Here’s some examples of how this simple command, “honor the Sabbath and keep it holy”, has turned into the guardrail or the object of worship: ripping up a piece of paper was forbidden since it resembles “cutting to shape” or could be confused with it. Similarly, agreeing to buy something was prohibited, because most agreements are confirmed in “writing” and writing is forbidden; climbing a tree is forbidden, because it may lead to breaking twigs or tearing leaves, which could be construed as “reaping”. Other activities that by extension are prohibited on the Sabbath include the following: Adding fresh water to a vase of cut flowers (sowing). Making a bouquet of flowers (making a sheaf). Separating good fruit from spoiled fruit is seen as winnowing, selecting, sifting). Brushing dried mud from your boots or clothes (grinding). Adding cold milk directly to hot tea or coffee (baking). Cutting hair or nails (shearing sheep). And for you ladies, no make-up on Sundays, it’s considered dyeing. Braiding hair is seen as weaving. And we can’t bathe either.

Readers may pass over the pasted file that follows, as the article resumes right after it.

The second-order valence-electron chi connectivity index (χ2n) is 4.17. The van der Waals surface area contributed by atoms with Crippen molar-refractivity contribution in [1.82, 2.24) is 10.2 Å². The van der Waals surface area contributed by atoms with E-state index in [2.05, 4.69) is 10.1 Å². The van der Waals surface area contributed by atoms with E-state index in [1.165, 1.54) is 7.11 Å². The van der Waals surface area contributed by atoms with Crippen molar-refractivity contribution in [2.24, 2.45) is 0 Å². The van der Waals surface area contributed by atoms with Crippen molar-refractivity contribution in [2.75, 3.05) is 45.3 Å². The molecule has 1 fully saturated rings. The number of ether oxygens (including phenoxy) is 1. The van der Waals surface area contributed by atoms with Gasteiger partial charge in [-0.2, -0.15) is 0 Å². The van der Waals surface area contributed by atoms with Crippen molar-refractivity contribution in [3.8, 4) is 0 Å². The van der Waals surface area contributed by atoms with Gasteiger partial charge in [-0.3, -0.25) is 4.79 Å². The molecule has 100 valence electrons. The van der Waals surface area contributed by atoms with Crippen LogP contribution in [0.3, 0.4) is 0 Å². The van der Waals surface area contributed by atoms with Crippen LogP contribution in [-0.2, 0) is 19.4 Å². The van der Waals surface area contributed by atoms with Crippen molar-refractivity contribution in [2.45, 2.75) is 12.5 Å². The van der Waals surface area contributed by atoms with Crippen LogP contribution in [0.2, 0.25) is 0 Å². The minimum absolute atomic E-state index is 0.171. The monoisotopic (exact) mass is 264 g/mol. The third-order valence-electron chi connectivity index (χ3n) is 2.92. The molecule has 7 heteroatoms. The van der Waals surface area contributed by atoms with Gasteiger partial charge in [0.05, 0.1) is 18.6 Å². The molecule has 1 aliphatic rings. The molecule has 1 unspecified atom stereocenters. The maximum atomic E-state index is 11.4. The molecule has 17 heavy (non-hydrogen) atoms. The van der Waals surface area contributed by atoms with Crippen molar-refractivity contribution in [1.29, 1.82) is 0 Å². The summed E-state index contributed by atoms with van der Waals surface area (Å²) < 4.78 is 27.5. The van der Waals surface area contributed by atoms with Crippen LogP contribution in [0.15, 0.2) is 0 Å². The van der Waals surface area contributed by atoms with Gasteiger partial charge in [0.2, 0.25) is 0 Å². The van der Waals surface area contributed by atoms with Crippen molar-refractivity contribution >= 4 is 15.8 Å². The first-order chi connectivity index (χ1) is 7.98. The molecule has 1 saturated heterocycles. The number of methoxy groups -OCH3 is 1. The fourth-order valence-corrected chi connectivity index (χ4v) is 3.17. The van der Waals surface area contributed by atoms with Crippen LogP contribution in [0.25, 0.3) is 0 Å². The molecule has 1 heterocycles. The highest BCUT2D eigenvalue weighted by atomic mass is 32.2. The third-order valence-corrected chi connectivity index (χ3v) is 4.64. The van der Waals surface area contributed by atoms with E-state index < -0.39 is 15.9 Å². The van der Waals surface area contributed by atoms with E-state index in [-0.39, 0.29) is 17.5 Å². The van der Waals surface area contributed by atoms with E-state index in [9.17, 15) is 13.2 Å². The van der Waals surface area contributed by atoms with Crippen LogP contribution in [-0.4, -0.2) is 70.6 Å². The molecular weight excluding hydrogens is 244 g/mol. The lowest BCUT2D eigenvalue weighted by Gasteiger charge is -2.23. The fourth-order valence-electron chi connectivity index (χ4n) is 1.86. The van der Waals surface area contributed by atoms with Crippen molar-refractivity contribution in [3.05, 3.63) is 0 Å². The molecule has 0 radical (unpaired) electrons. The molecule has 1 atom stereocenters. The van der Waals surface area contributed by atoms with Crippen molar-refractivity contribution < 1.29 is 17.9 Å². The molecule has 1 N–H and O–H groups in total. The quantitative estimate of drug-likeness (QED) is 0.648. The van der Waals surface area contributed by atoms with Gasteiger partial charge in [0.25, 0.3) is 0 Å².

Rubbing soap to make lather, applying face cream, polishing shoes, using scouring powder for utensils or other surfaces (scraping or grinding). Libby broke this one last week when she sharpened a pencil (cutting to shape). Opening an umbrella or unfolding a screen (building). Using the telephone or turning on a light switch (kindling a fire). And no wearing eyeglasses, (carrying from private to public domain and vice versa). These are, of course, just some of the ways rules can become the object of worship rather than the guide of worship.
Paul deemed such worship of the guard-rails subversive of Jesus’ sacrifice. Righteousness for Paul was a right relationship with God, and this had never been achieved through the workings of the Law. The history of Israel had proven that. A new way of salvation had been incarnated and inaugurated in Jesus Christ, a way that put a person above propositions; a way that put personal relationship above written principles. And Paul didn’t mince words.